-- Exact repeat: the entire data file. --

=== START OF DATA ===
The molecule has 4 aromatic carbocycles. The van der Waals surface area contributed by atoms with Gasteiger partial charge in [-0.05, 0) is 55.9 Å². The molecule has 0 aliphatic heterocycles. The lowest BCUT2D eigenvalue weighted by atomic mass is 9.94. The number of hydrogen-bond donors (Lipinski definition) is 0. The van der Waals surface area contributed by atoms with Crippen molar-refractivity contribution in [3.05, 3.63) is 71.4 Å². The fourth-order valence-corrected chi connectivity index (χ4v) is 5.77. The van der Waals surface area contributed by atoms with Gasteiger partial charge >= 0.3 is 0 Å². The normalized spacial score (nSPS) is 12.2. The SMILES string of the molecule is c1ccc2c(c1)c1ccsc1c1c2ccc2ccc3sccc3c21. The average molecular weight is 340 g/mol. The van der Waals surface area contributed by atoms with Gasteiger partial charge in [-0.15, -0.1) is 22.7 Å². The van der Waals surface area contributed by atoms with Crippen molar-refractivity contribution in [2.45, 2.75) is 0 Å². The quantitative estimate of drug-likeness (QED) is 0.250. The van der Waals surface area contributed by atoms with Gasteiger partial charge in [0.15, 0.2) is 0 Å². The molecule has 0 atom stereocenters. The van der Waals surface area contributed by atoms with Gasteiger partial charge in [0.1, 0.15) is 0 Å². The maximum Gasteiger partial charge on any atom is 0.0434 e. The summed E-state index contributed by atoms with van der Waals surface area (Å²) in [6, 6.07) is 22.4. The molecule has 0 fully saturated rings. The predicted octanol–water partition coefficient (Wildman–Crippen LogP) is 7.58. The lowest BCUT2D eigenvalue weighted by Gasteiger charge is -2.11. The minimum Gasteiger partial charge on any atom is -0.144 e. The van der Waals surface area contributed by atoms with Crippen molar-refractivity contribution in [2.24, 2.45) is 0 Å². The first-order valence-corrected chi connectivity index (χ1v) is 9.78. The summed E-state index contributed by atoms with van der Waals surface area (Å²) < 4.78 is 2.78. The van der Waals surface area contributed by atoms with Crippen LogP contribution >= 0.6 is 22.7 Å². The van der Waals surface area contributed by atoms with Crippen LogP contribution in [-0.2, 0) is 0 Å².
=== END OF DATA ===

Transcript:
The molecule has 4 aromatic carbocycles. The van der Waals surface area contributed by atoms with Gasteiger partial charge in [-0.05, 0) is 55.9 Å². The molecule has 0 aliphatic heterocycles. The lowest BCUT2D eigenvalue weighted by atomic mass is 9.94. The number of hydrogen-bond donors (Lipinski definition) is 0. The van der Waals surface area contributed by atoms with Crippen molar-refractivity contribution in [3.05, 3.63) is 71.4 Å². The fourth-order valence-corrected chi connectivity index (χ4v) is 5.77. The van der Waals surface area contributed by atoms with Gasteiger partial charge >= 0.3 is 0 Å². The normalized spacial score (nSPS) is 12.2. The SMILES string of the molecule is c1ccc2c(c1)c1ccsc1c1c2ccc2ccc3sccc3c21. The average molecular weight is 340 g/mol. The van der Waals surface area contributed by atoms with Gasteiger partial charge in [-0.15, -0.1) is 22.7 Å². The van der Waals surface area contributed by atoms with Crippen molar-refractivity contribution in [2.45, 2.75) is 0 Å². The quantitative estimate of drug-likeness (QED) is 0.250. The van der Waals surface area contributed by atoms with Gasteiger partial charge in [0.15, 0.2) is 0 Å². The molecule has 0 atom stereocenters. The van der Waals surface area contributed by atoms with Gasteiger partial charge in [0.1, 0.15) is 0 Å². The maximum Gasteiger partial charge on any atom is 0.0434 e. The summed E-state index contributed by atoms with van der Waals surface area (Å²) in [6, 6.07) is 22.4. The molecule has 0 fully saturated rings. The predicted octanol–water partition coefficient (Wildman–Crippen LogP) is 7.58. The lowest BCUT2D eigenvalue weighted by Gasteiger charge is -2.11. The minimum Gasteiger partial charge on any atom is -0.144 e. The van der Waals surface area contributed by atoms with Crippen molar-refractivity contribution in [2.24, 2.45) is 0 Å². The first-order valence-corrected chi connectivity index (χ1v) is 9.78. The summed E-state index contributed by atoms with van der Waals surface area (Å²) < 4.78 is 2.78. The van der Waals surface area contributed by atoms with Crippen LogP contribution >= 0.6 is 22.7 Å². The van der Waals surface area contributed by atoms with Crippen LogP contribution in [-0.2, 0) is 0 Å².